Posted on May 7, 2016 by Gloria Ballard
May is a busy and beautiful time in the garden. Here are tasks and tips to keep you busy this month.
Early in the month
If you haven’t already gotten those warm-season vegetables in the ground, plant them now! Tomatoes, peppers, squash, okra, beans, eggplant and other favorites will get off to a fast start now that the weather is warm.
Set out bedding plants of zinnias and other summer annuals.
Set out bedding plants of zinnias, celosia, snapdragon, begonias, petunias, coleus – all the favorite summer annuals.
Plant plenty of basil in a sunny location to use in summer recipes. Clip and use it frequently, which allows the plants to grow sturdier. Snip off flowers as they begin to form. Continue reading
Filed under: Garden calendar, Garden Tips & Tasks, Seasons, Spring gardening | Tagged: annuals, herbs, insects, kitchen garden, mowing, mulch, perennials, planting, pruning, vegetables | Leave a comment »
Posted on April 30, 2016 by Gloria Ballard
I love peonies, their flowers and their fragrance. But when ours are blooming they always seem to be covered with ants! They crawl all over the buds. Sometimes they are small ants, and sometimes large black ants. How can we get rid of them?
You don’t want to get rid of them. The ants are not harming the peonies, and in fact they may have a part to play in helping to open the dense flower buds of some varieties. According to the Heartland Peony Society, it is believed that peonies produce nectar that attracts them for this purpose. It’s normal, and temporary. After the peonies are open, the ants often disappear.
What you may want to know is how to avoid a potentially embarrassing situation: using your cut peonies in an indoor arrangement and having ants crawl out of the flowers and across the dinner table! Continue reading
Filed under: Blooms, Insects, Perennials | Tagged: ants, flower buds, fragrance, insects, nectar, peonies | Leave a comment »
Posted on April 23, 2016 by Gloria Ballard
I planted several transplants of foxgloves in a garden bed last year and they bloomed and grew well. I thought they were annuals and would die when winter came, and I was surprised to see that they have come back. What can you tell me about them?
Foxgloves, with their low-growing foliage and tall, dramatic flower spikes, are biennials, blooming in their second year, or short-lived perennials, according to the National Gardening Association. In a garden bed that contains foxgloves, the foliage begins to appear in spring, and by late spring or early summer they are usually ready to bloom. Continue reading
Filed under: Biennials, Shade garden | Tagged: Digitalis purpurea, flower spikes, foxgloves, shade gardens | Leave a comment »
Posted on April 16, 2016 by Gloria Ballard
I planted a perennial garden several years back. In the past two years, the Shasta daisies have spread and are taking over the whole garden. I have dug several up but the roots are numerous. Should I just spray them to kill them?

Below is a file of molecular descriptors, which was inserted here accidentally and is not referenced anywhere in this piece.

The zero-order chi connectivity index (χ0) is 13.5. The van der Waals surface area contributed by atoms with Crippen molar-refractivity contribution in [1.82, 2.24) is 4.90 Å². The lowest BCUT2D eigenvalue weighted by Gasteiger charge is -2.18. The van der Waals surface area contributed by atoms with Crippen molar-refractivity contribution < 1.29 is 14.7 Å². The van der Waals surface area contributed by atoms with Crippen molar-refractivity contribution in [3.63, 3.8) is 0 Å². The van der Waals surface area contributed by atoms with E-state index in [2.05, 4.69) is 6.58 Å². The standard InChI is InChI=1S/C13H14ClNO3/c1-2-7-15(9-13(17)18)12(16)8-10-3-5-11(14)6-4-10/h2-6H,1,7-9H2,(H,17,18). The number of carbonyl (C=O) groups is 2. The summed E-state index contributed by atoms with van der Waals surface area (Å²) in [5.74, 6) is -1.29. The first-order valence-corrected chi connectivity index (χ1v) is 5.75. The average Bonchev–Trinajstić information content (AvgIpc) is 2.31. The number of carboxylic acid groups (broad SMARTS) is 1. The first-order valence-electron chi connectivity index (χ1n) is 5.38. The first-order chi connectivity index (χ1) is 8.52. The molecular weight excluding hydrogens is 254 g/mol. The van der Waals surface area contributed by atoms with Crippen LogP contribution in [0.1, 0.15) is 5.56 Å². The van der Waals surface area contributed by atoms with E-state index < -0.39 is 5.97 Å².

When you read comments about Shasta daisies on garden websites, it’s clear that gardeners either love them or hate them. Love them because these daisies (Leucanthemum, in botanical nomenclature) are easy to grow and bloom reliably year after year; hate them because they can be aggressive and can, indeed, muscle out plants that are more well-behaved.
Filed under: Perennials | Tagged: aggressive plants, Leucanthemum, Shasta daisy, summer flowers | 2 Comments »
Posted on April 9, 2016 by Gloria Ballard
The columbine that I planted about three years ago usually starts coming up in March, but it hasn’t started growing this year. Could something have killed it?
Although it self-seeds , columbine is a short-lived perennial.
Columbine (Aquilegia is the botanical name), with its lacy leaves and bell-shaped flowers, is a nice addition to spring gardens. It’s a relatively short-lived perennial, however, that owes any sense of longevity to a habit of prolific self-seeding. The original plant may last only two or three years. Continue reading
Filed under: Perennials, Spring flowers | Tagged: Aquilegia, Columbine, foliage, leaf miners, powdery mildew | Leave a comment »
Posted on April 1, 2016 by Gloria Ballard
Spring — however capricious it may be — has arrived, and it’s time to head back outdoors, keeping an eye on the weather. Gardeners in Middle Tennessee, Zone 7a, where The Garden Bench calls home, are anxious to get the season started. Warmer areas are already in full swing; if it’s cooler where you are, it’s getting close!
Here’s what’s on your garden to-do list for April. Continue reading
Filed under: Garden Tips & Tasks, Seasons, Spring gardening | Leave a comment »
Posted on March 26, 2016 by Gloria Ballard
This year I’d like to grow potatoes in our raised bed garden. Can the seed potatoes be planted this early in the spring?
Potatoes in bloom.
Growing your own potatoes is a good way to try varieties that you won’t find in the grocery store, but make sure you get the timing right. Potatoes that are planted in soil that is too wet and cold won’t grow, but if the likelihood of a hard freeze is no longer a danger in your area, then now is a good time to plant them. Continue reading
Filed under: Kitchen gardens, Planting and Growing, Vegetables | Tagged: blooming, Potatoes, raised beds, Solanum tuberosum, tubers | Leave a comment »